I think the most important part of the DetailView is to remember its relationship to ListView. Changes you try to implement on the Class for DetailView need to be incorporated into the template associated with the ListView you have.

CBV – ListView

From Classy Class Based Views ListView:

Render some list of objects, set by self.model or self.queryset.

self.queryset can actually be any iterable of items, not just a queryset.

There are 16 attributes for the ListView but only 2 types are required to make the page return something other than a 500 error:

  • Data
  • Template Name

Data Attributes

You have a choice of either using Model or queryset to specify what data to return. Without it you get an error.

The Model attribute gives you less control but is easier to implement. If you want to see ALL of the records of your model, just set

model = ModelName

However, if you want to have a bit more control over what is going to be displayed you’ll want to use queryset which will allow you to add methods to the specified model, ie filter, order_by.

queryset = ModelName.objects.filter(field_name='filter')

If you specify both model and queryset then queryset takes precedence.

Template Name Attributes

You have a choice of using template_name or template_name_suffix. The template_name allows you to directly control what template will be used. For example, if you have a template called list_view.html you can specify it directly in template_name.

template_name_suffix will calculate what the template name should be by using the app name, model name, and appending the value set to the template_name_suffix.

In pseudo code:

templates/<app_name>/<model_name>_<template_name_suffix>.html

For an app named rango and a model named person setting template_name_suffix to _test would resolve to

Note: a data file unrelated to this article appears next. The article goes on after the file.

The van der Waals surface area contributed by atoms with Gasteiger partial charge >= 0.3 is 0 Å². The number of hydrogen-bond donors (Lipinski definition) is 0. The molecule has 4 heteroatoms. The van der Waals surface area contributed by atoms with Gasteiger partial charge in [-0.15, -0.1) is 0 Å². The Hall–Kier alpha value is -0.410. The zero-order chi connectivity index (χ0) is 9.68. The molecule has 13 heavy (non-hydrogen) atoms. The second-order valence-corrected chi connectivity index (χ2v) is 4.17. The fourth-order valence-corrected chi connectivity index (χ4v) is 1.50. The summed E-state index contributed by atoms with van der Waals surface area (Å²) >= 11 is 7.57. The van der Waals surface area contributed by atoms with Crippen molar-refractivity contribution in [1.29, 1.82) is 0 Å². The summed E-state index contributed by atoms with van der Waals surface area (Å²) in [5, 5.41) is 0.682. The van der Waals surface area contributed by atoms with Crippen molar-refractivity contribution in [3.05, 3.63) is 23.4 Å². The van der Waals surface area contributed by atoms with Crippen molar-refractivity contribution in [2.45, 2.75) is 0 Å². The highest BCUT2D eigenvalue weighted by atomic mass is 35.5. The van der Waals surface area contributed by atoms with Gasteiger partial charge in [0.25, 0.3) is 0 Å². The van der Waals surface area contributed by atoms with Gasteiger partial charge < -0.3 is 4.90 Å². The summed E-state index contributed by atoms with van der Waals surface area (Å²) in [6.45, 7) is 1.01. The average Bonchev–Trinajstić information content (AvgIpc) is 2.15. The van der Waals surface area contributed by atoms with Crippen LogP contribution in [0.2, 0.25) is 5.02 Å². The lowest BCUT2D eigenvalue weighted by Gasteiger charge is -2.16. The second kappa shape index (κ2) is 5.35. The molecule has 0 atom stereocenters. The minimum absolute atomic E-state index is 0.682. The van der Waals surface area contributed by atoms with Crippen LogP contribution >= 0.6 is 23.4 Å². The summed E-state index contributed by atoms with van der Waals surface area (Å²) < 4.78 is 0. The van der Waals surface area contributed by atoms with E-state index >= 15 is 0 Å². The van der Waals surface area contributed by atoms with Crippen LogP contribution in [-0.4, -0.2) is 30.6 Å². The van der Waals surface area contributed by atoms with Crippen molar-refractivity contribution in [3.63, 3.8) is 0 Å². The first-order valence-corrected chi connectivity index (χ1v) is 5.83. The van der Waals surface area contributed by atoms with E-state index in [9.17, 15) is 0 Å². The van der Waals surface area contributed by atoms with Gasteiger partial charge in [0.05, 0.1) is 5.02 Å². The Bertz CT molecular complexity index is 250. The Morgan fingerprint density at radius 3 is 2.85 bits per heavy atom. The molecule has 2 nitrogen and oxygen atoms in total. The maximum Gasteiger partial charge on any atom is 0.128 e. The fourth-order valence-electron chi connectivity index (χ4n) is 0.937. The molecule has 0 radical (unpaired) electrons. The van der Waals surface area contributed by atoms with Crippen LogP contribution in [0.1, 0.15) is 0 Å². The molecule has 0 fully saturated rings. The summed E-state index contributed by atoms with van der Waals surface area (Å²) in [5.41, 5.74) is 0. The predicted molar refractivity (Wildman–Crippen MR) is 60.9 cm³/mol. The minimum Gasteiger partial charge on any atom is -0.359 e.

templates/rango/person_test.html

Other Attributes

If you want to return something interesting you’ll also need to specify

  • allow_empty: The default for this is true which allows the page to render if there are no records. If you set this to false then returning no records will result in a 404 error
  • context_object_name: allows you to give a more memorable name to the object in the template. You’ll want to use this if you want to have future developers (i.e. you) not hate you
  • ordering: allows you to specify the order that the data will be returned in. The field specified must exist in the model or queryset that you’ve used
  • page_kwarg: this indicates the name to use when going from page x to y; defaults to name but overriding it to something more sensible can be helpful for SEO. For example you can use name instead of page if you’ve got a page that has a bunch of names

  • paginate_by: determines the maximum number of records to return on any page.
  • paginate_orphans: number of items to add to the last page; this helps keep pages with singletons (or some other small number